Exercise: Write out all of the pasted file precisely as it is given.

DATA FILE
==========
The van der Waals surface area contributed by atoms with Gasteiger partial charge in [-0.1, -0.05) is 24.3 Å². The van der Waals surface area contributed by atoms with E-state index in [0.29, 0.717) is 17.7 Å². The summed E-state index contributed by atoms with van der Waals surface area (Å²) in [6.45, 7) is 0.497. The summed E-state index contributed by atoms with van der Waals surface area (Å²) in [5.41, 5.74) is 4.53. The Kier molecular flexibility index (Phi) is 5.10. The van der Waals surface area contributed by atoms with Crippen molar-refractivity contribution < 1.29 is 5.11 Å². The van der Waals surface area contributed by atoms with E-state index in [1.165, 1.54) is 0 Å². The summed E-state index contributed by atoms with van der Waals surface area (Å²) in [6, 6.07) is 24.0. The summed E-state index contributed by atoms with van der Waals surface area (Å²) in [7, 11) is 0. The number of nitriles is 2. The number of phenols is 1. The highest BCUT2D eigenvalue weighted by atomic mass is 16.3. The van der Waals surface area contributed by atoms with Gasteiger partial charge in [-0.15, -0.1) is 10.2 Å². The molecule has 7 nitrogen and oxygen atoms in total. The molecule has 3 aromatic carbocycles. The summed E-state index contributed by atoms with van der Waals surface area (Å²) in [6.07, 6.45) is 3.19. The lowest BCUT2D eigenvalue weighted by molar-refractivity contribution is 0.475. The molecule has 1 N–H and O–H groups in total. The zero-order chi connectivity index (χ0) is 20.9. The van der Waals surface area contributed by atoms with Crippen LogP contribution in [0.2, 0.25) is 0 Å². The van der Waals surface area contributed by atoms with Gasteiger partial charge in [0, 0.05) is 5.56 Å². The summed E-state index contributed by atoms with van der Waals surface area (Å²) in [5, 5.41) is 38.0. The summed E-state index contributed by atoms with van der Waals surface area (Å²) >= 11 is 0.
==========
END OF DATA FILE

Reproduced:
The van der Waals surface area contributed by atoms with Gasteiger partial charge in [-0.1, -0.05) is 24.3 Å². The van der Waals surface area contributed by atoms with E-state index in [0.29, 0.717) is 17.7 Å². The summed E-state index contributed by atoms with van der Waals surface area (Å²) in [6.45, 7) is 0.497. The summed E-state index contributed by atoms with van der Waals surface area (Å²) in [5.41, 5.74) is 4.53. The Kier molecular flexibility index (Phi) is 5.10. The van der Waals surface area contributed by atoms with Crippen molar-refractivity contribution < 1.29 is 5.11 Å². The van der Waals surface area contributed by atoms with E-state index in [1.165, 1.54) is 0 Å². The summed E-state index contributed by atoms with van der Waals surface area (Å²) in [6, 6.07) is 24.0. The summed E-state index contributed by atoms with van der Waals surface area (Å²) in [7, 11) is 0. The number of nitriles is 2. The number of phenols is 1. The highest BCUT2D eigenvalue weighted by atomic mass is 16.3. The van der Waals surface area contributed by atoms with Gasteiger partial charge in [-0.15, -0.1) is 10.2 Å². The molecule has 7 nitrogen and oxygen atoms in total. The molecule has 3 aromatic carbocycles. The summed E-state index contributed by atoms with van der Waals surface area (Å²) in [6.07, 6.45) is 3.19. The lowest BCUT2D eigenvalue weighted by molar-refractivity contribution is 0.475. The molecule has 1 N–H and O–H groups in total. The zero-order chi connectivity index (χ0) is 20.9. The van der Waals surface area contributed by atoms with Crippen LogP contribution in [0.2, 0.25) is 0 Å². The van der Waals surface area contributed by atoms with Gasteiger partial charge in [0, 0.05) is 5.56 Å². The summed E-state index contributed by atoms with van der Waals surface area (Å²) in [5, 5.41) is 38.0. The summed E-state index contributed by atoms with van der Waals surface area (Å²) >= 11 is 0.